• Hack the Body 

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    Posted: 23 September 2015

    A multi-year open-innovation program

    Critical reflection on the blurry boundaries between intimacy, privacy and technology.

    Technological developments such as wearable sensors and mobile applications enable us to generate an unlimited amount of data – data generated from our most intimate resources: our bodies and our lives. Now that we can store this data in the cloud, we have access to a limitless repository of information. The Internet enables us to share this information with the rest of the world in the blink of an eye. However advanced and glorious this instantly gratifying self-expression may seem, the question remains: What do we gain by capturing, saving and sharing all? And equally important, what do we lose?

    It's time to face the fact that many of us are enmeshed in technology. Some say the current time is one of an interregnum: a period in which the old is dead and the new cannot yet be born. In order to enable new birth, we must face new challenges and questions: What is the impact of technology on the human being? What does this increased and shared intimacy between technology and our body mean? What do we gain by these technologies? Is it the ultimate way to bypass our subjective memory? Or do we strive to reconnect with a deeper inner self, by measuring all we can as our last resort of ultimate self-expression, to celebrate human individuality in an increasingly techno-dominated society?

    Baltan Laboratories is taking these challenges head on in the Hack the Body program, in which we explore the relationship between technology and the human through artistic research. With Hack the Body Baltan brings together several (artistic) projects that share the same underlying idea: using new sensor and information technology to explore new concepts within biometric measurement, neuro-feedback and data generation.

    Currently associated projects

    EEG Kiss by Karen Lancel and Hermen Maat (independent artists collaborating as LancelMaat) as part of an artistic PhD at Delft University and in collaboration with TNO and other partners. EEG Kiss is a project that questions how a kiss can be translated into data. Can we measure a kiss? Can we measure what kissers feel? Can we transfer a kiss and it’s intimacy online? Do we want to save our private kisses in a database - to be used by others? Tele-presence technologies extend our bodies beyond biological boundaries in time and space, but they prevent us from touching. EEG Kiss incorporates performances with live kissing experiments while the subjects are wearing EEG headsets to measure brainwaves. Visitors are invited to participate in the role of kisser, voyeur, EEG data scanner and interpreter.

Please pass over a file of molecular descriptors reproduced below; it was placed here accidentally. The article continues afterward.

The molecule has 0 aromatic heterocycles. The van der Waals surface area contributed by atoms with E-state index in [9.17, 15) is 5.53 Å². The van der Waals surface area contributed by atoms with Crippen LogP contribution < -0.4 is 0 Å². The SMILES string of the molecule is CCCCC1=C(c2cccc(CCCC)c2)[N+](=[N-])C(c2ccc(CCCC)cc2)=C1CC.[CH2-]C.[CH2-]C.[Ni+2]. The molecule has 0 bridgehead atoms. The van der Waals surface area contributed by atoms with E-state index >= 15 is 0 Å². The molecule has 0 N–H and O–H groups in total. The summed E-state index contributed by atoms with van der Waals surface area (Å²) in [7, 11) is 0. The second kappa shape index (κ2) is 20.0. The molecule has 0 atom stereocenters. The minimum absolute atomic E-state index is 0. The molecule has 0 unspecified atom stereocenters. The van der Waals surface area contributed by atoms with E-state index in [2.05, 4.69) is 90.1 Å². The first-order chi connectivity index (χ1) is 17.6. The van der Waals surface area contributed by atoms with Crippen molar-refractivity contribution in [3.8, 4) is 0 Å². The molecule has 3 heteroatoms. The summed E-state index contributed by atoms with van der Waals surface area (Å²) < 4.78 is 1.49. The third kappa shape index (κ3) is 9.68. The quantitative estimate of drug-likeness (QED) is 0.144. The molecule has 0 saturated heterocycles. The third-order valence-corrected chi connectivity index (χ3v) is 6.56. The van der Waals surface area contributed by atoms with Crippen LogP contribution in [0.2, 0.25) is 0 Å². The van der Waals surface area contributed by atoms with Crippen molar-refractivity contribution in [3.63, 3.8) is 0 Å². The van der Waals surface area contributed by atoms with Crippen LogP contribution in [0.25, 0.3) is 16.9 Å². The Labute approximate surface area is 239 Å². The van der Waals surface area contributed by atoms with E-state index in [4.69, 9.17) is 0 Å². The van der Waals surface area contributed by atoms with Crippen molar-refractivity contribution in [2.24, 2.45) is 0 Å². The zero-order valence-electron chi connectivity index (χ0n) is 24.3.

FLOW by Kris Jannis & Bob Permentier (B-Classic - part of Flanders Music Festival), Tom De Smedt (Experimental Media Research Group St. Lucas Antwerp), Gaëlle Dhooghe (psychologist) and other partners. Flow studies the occurrence of creative flow among performing musicians during one-off concerts in unique constellations. Both performers and audience members are fitted with sensors (EEG, ECG, GSR) aiming to detect and measure chemistry and moments in which a state of flow occurs. This research provides insight into a potential flow exchange between musician and the public.

    Qualified Self by Chris Salter (Research Chair Concordia University Montreal, director Hexagram, independent artist), TeZ (Italian interdisciplinary artist an independent researcher) and Luis Rodil Fernandez (independent artist and programmer) in collaboration with Holst Centre. This project investigates synchrony through an experimental Self Lab in which an oscillation between the self and the lack of self will be projected onto test persons/audience members. Measurements are conducted through biometric signals (EEG, ACG, GSR) which influence sensory stimuli and vice versa. The Self Lab exists out of three levels: Fractal Self, Out of Body Self and Collective Self. This research will result in a performative work which incorporates scientific research and an aesthetic experience.

    WE ARE DATA by Tijl Akkermans, Thomas Blom and Hester Swaving in collaboration with Stichting Autres Directions, VPRO Medialab and other partners. WE ARE DATA aims to develop a travelling installation that investigates privacy through confronting visitors with extracted data: thoughts, fears, prejudices, feelings and even sexual orientation. Which data should remain your exclusive personal property? WE ARE DATA is using FaceReader, eye tracking, PhotoPlethysmograhpy technology and various sensors to consciously and unconsciously generate a personal profile of each visitor. A confrontation with this information builds awareness about the accuracy with which machines can register our emotions and feelings. Visitors get the choice to either publish their profile in public, or to keep it private.

    A selection of our program technology partners:
    Fourtress, Holst Centre, Philips, TNO

    Baltan Laboratories invites all interested parties to tune in on this project and bring in their specific insights, wishes and needs.

    Suggestions for potential partners are:

    • Engineers, software- and product developers and knowledge institutes in the domain of sensors and the ‘internet of things’ (IoT)
    • Sociologists, psychologists, behavioral- and social scientists.
    • Museums, festivals, conferences and other presentation initiatives in the cultural, technological or public domain.
    • Artists, scholars, research programs, students and creative individuals interested in the relationship between technology and the human body.

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